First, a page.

Washington: The US Food and Drug Administration has approved the sale of an anti-epilepsy pill manufactured with a three-dimensional (3D) printer.
Aprecia Pharmaceuticals announced that the FDA had approved its Spritam medication for the treatment of epilepsy.
The company said that with its ZipDose 3D printing technology, it is possible to create a detailed, porous structure which allows the pill to dissolve faster while delivering up to 1,000 mg of medication in a single dose.
Aprecia’s Spritam, the first manufactured with 3D printing technology to win FDA approval, will reach the market early in 2016.
Three-dimensional printing technology has lowered costs substantially over the past few years, enabling designers and experts in a range of fields to create complex pieces and tools in record time.
The FDA has approved the commercial distribution of several medical and prosthetic devices created by 3D printers.
Aprecia said the ZipDose technology will improve the administration of medications to children and the elderly.
The US Food and Drug Administration has given approval for a new device that would help treat patients with life-threatening heart failure, and address an unmet need in patients who fail to get adequate benefits from standard treatments and have no alternative treatment options.
The Optimizer Smart system is comprised of several components, including an implantable pulse generator, battery charger, programmer and software. The pulse generator is implanted under the skin in the upper left or right area of the chest and connected to three leads that are implanted in the heart.
After the device is implanted, a physician tests and programmes the device, which delivers electrical impulses to the heart during regular heartbeats to help improve the heart’s squeezing capability.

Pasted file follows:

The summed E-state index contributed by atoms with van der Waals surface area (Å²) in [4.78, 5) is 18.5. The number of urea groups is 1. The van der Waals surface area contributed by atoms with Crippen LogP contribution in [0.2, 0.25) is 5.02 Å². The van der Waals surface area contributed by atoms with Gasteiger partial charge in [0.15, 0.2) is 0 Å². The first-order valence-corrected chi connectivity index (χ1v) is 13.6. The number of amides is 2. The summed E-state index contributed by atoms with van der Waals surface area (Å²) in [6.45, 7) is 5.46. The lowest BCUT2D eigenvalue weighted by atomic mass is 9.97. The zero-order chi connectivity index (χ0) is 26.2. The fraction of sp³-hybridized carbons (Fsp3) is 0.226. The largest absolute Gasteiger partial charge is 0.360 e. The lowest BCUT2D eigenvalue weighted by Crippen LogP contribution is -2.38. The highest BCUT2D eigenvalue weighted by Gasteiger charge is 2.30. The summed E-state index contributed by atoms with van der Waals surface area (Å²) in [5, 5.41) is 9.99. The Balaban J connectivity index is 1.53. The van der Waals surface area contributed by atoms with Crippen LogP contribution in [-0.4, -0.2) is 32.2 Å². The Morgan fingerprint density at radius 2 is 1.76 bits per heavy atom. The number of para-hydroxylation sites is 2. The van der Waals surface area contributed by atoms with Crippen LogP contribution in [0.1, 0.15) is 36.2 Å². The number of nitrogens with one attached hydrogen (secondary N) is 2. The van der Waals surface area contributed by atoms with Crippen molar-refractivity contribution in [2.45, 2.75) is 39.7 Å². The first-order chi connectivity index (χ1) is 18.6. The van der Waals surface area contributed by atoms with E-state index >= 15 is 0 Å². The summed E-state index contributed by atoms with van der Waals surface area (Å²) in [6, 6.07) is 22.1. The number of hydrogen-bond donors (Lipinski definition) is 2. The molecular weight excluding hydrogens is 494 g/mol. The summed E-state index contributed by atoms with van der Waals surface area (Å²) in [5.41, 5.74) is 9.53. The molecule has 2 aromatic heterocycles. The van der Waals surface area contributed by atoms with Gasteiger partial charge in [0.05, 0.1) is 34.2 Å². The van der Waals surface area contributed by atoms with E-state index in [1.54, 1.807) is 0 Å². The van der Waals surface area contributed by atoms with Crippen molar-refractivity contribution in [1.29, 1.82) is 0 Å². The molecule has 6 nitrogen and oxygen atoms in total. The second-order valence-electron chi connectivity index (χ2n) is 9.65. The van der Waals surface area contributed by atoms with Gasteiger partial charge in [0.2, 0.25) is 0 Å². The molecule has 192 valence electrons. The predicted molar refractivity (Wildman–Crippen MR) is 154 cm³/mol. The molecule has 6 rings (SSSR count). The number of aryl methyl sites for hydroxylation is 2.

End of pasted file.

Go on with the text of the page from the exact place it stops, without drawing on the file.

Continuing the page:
The device would be beneficial for patients not suited to treatment with other heart failure devices such as cardiac resynchronisation therapy to restore a normal timing pattern of the heartbeat, the US FDA noted in a statement.
“Patients with moderate-to-severe chronic heart failure have limited treatment options. And for those who are unable to be treated due to underlying conditions or who have not responded to available treatments, their quality of life may be impacted, with limits on the types of physical activities they can do,” said Bram Zuckerman, Director at FDA’s Centre for Devices and Radiological Health.
“The FDA recognised the unmet need for these patients and worked with the manufacturer…to efficiently bring this product to market, while ensuring it meets our regulatory requirements for safety and effectiveness,” Zuckerman added.
For the study, the US FDA evaluated data from two clinical trials with a total of 389 patients with moderate-to-severe heart failure.
All patients received optimal medical therapy and 191 patients also received an Optimizer Smart system implant.